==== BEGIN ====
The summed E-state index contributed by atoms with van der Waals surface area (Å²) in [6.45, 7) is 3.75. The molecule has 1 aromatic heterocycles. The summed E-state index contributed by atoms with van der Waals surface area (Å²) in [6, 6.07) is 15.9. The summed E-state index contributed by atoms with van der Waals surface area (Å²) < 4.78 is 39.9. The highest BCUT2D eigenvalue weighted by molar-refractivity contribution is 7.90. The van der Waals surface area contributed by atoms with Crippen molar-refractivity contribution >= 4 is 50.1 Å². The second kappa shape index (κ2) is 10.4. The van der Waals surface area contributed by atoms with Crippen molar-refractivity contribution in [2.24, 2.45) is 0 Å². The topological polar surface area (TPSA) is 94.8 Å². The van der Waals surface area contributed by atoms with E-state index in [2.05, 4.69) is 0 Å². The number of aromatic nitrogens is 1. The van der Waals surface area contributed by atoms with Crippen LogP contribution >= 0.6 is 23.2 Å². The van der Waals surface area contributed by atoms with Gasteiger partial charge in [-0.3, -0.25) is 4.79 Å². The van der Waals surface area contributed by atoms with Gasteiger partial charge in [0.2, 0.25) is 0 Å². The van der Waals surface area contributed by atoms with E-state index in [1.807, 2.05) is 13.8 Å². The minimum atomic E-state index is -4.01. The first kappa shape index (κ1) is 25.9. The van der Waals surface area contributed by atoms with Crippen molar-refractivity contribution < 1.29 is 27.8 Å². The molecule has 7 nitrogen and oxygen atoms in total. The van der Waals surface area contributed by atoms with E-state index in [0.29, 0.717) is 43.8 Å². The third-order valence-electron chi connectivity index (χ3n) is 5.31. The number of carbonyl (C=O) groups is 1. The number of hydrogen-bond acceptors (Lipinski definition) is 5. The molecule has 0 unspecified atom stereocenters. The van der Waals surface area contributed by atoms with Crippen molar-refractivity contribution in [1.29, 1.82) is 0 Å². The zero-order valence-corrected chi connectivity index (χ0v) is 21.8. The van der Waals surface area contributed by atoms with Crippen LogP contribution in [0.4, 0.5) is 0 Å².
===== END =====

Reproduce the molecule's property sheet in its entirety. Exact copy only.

The summed E-state index contributed by atoms with van der Waals surface area (Å²) in [6.45, 7) is 3.75. The molecule has 1 aromatic heterocycles. The summed E-state index contributed by atoms with van der Waals surface area (Å²) in [6, 6.07) is 15.9. The summed E-state index contributed by atoms with van der Waals surface area (Å²) < 4.78 is 39.9. The highest BCUT2D eigenvalue weighted by molar-refractivity contribution is 7.90. The van der Waals surface area contributed by atoms with Crippen molar-refractivity contribution >= 4 is 50.1 Å². The second kappa shape index (κ2) is 10.4. The van der Waals surface area contributed by atoms with Crippen molar-refractivity contribution in [2.24, 2.45) is 0 Å². The topological polar surface area (TPSA) is 94.8 Å². The van der Waals surface area contributed by atoms with E-state index in [2.05, 4.69) is 0 Å². The number of aromatic nitrogens is 1. The van der Waals surface area contributed by atoms with Crippen LogP contribution >= 0.6 is 23.2 Å². The van der Waals surface area contributed by atoms with Gasteiger partial charge in [-0.3, -0.25) is 4.79 Å². The van der Waals surface area contributed by atoms with Gasteiger partial charge in [0.2, 0.25) is 0 Å². The van der Waals surface area contributed by atoms with E-state index in [1.807, 2.05) is 13.8 Å². The minimum atomic E-state index is -4.01. The first kappa shape index (κ1) is 25.9. The van der Waals surface area contributed by atoms with Crippen molar-refractivity contribution < 1.29 is 27.8 Å². The molecule has 7 nitrogen and oxygen atoms in total. The van der Waals surface area contributed by atoms with E-state index in [0.29, 0.717) is 43.8 Å². The third-order valence-electron chi connectivity index (χ3n) is 5.31. The number of carbonyl (C=O) groups is 1. The number of hydrogen-bond acceptors (Lipinski definition) is 5. The molecule has 0 unspecified atom stereocenters. The van der Waals surface area contributed by atoms with Crippen molar-refractivity contribution in [1.29, 1.82) is 0 Å². The zero-order valence-corrected chi connectivity index (χ0v) is 21.8. The van der Waals surface area contributed by atoms with Crippen LogP contribution in [0.4, 0.5) is 0 Å².